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Too Early To Get Jittery About Industry Numbers

At a time when India’s industry is struggling to get back on its feet, any negative news can quickly feed into a plunging confidence about the state of the economy

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Industrial production numbers released last week were exceptionally poor. Industrial activity, as measured by the monthly Index of Industrial Production (IIP) contracted by 3.2 per cent on a year on year (y-o-y) basis in November 2015. IIP had last shown a decline in October 2014, of 2.7 per cent. At a time when India's industry is struggling to get back on its feet, any negative news can quickly feed into a plunging confidence about the state of the economy.

But how far are fears about potential loss of momentum in industrial growth justified?

Based only on this reading, they would be unwarranted. For one, there are one-time factors that have held back growth in November, like a drop in working days on account of the festive season, which fell in November in 2015 compared with October in 2014, as well as a loss of working days in the flood affected areas of Tamil Nadu.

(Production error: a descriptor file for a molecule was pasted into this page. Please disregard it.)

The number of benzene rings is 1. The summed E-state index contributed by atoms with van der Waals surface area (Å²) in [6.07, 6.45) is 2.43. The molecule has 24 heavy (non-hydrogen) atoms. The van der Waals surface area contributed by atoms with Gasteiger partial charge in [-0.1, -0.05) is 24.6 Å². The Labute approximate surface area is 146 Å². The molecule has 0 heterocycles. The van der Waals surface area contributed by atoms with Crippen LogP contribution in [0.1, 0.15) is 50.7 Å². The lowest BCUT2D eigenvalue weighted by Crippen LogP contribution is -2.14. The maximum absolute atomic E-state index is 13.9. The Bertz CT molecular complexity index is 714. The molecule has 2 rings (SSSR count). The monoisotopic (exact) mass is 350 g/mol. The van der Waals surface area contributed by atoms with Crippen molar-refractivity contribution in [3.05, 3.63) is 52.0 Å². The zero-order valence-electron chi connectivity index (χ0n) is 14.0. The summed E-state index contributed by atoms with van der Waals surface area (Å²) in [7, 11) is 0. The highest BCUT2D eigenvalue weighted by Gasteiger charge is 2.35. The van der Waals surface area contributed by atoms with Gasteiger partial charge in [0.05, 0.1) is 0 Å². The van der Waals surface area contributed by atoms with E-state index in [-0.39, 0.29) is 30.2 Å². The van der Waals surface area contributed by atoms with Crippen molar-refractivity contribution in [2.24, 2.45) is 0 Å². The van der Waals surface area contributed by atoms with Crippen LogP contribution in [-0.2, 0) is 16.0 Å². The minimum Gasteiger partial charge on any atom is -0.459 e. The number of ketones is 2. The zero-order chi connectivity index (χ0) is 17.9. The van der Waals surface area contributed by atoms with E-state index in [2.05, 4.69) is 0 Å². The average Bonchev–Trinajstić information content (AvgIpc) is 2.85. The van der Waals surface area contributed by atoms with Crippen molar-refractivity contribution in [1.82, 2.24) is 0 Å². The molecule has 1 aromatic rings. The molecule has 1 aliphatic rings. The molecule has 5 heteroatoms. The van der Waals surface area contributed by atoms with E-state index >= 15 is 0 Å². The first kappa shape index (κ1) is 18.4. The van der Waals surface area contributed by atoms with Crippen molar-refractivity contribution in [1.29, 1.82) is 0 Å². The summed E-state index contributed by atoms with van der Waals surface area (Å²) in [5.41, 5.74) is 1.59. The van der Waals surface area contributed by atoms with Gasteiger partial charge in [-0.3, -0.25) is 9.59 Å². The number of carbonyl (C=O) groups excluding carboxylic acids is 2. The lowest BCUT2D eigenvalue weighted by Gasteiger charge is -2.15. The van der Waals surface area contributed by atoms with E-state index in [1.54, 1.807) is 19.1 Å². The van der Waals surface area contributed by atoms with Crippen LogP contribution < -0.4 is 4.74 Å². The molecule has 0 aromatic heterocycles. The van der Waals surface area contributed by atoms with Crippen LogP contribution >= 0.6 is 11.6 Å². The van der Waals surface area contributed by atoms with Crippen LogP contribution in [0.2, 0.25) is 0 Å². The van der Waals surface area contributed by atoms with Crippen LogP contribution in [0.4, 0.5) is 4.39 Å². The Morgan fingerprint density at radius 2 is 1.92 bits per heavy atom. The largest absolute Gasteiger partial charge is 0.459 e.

Second, the sharp fall in IIP is explained by an over 24 per cent contraction in the capital goods sector. Given the characteristic lumpiness in the segment, and the fact that over the past 4 months, it had shown double-digit growth, the contraction in capital goods sector cannot be taken as a sure shot sign of a downturn. There was a base effect in play when capital goods production was hitting high growth rates in the past months, and similarly a wearing off of a favourable base has contributed to the contraction as well. However, that provides only part explanation. The underlying trend would make itself clearer in the months to come.

Third, a look at the average growth rate for 2015-16 so far shows a far more robust economic climate than that during the corresponding period of the previous year. IIP has grown at an average rate of 3.9 per cent in April-November 2015, compared with 2.5 per cent during the same time in 2014. This is not to say that the growth is satisfactory - far from it - just that it is better than in last year. And hence, it may be too soon to write off improvements in IIP yet.

Disclaimer: The views expressed in the article above are those of the authors' and do not necessarily represent or reflect the views of this publishing house. Unless otherwise noted, the author is writing in his/her personal capacity. They are not intended and should not be thought to represent official ideas, attitudes, or policies of any agency or institution.

Manika Premsingh

Economist and Founder, Orbis Economics

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